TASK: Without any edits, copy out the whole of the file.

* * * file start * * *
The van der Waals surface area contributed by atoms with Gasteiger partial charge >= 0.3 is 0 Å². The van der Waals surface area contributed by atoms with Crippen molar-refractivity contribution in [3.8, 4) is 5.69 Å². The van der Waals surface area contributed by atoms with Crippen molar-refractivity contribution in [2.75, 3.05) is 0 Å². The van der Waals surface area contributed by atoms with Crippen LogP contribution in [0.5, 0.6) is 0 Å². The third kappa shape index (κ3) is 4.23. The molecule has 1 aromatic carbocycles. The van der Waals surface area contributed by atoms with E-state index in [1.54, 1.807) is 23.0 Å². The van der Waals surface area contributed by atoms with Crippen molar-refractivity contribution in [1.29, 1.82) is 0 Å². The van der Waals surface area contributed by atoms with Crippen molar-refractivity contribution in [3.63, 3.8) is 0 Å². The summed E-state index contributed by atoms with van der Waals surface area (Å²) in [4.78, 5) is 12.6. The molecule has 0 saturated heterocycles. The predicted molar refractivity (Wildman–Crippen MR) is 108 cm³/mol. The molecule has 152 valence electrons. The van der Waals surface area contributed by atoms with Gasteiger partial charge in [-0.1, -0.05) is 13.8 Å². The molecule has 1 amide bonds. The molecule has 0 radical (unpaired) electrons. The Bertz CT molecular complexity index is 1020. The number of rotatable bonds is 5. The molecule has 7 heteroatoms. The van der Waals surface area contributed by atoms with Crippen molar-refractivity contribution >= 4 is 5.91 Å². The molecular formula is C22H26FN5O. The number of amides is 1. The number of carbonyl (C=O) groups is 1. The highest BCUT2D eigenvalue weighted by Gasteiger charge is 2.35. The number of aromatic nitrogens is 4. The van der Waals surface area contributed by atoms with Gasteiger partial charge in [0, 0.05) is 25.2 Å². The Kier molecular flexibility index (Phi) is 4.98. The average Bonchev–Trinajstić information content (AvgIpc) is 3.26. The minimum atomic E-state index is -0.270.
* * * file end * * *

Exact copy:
The van der Waals surface area contributed by atoms with Gasteiger partial charge >= 0.3 is 0 Å². The van der Waals surface area contributed by atoms with Crippen molar-refractivity contribution in [3.8, 4) is 5.69 Å². The van der Waals surface area contributed by atoms with Crippen molar-refractivity contribution in [2.75, 3.05) is 0 Å². The van der Waals surface area contributed by atoms with Crippen LogP contribution in [0.5, 0.6) is 0 Å². The third kappa shape index (κ3) is 4.23. The molecule has 1 aromatic carbocycles. The van der Waals surface area contributed by atoms with E-state index in [1.54, 1.807) is 23.0 Å². The van der Waals surface area contributed by atoms with Crippen molar-refractivity contribution in [1.29, 1.82) is 0 Å². The van der Waals surface area contributed by atoms with Crippen molar-refractivity contribution in [3.63, 3.8) is 0 Å². The summed E-state index contributed by atoms with van der Waals surface area (Å²) in [4.78, 5) is 12.6. The molecule has 0 saturated heterocycles. The predicted molar refractivity (Wildman–Crippen MR) is 108 cm³/mol. The molecule has 152 valence electrons. The van der Waals surface area contributed by atoms with Gasteiger partial charge in [-0.1, -0.05) is 13.8 Å². The molecule has 1 amide bonds. The molecule has 0 radical (unpaired) electrons. The Bertz CT molecular complexity index is 1020. The number of rotatable bonds is 5. The molecule has 7 heteroatoms. The van der Waals surface area contributed by atoms with Crippen molar-refractivity contribution >= 4 is 5.91 Å². The molecular formula is C22H26FN5O. The number of amides is 1. The number of carbonyl (C=O) groups is 1. The highest BCUT2D eigenvalue weighted by Gasteiger charge is 2.35. The number of aromatic nitrogens is 4. The van der Waals surface area contributed by atoms with Gasteiger partial charge in [0, 0.05) is 25.2 Å². The Kier molecular flexibility index (Phi) is 4.98. The average Bonchev–Trinajstić information content (AvgIpc) is 3.26. The minimum atomic E-state index is -0.270.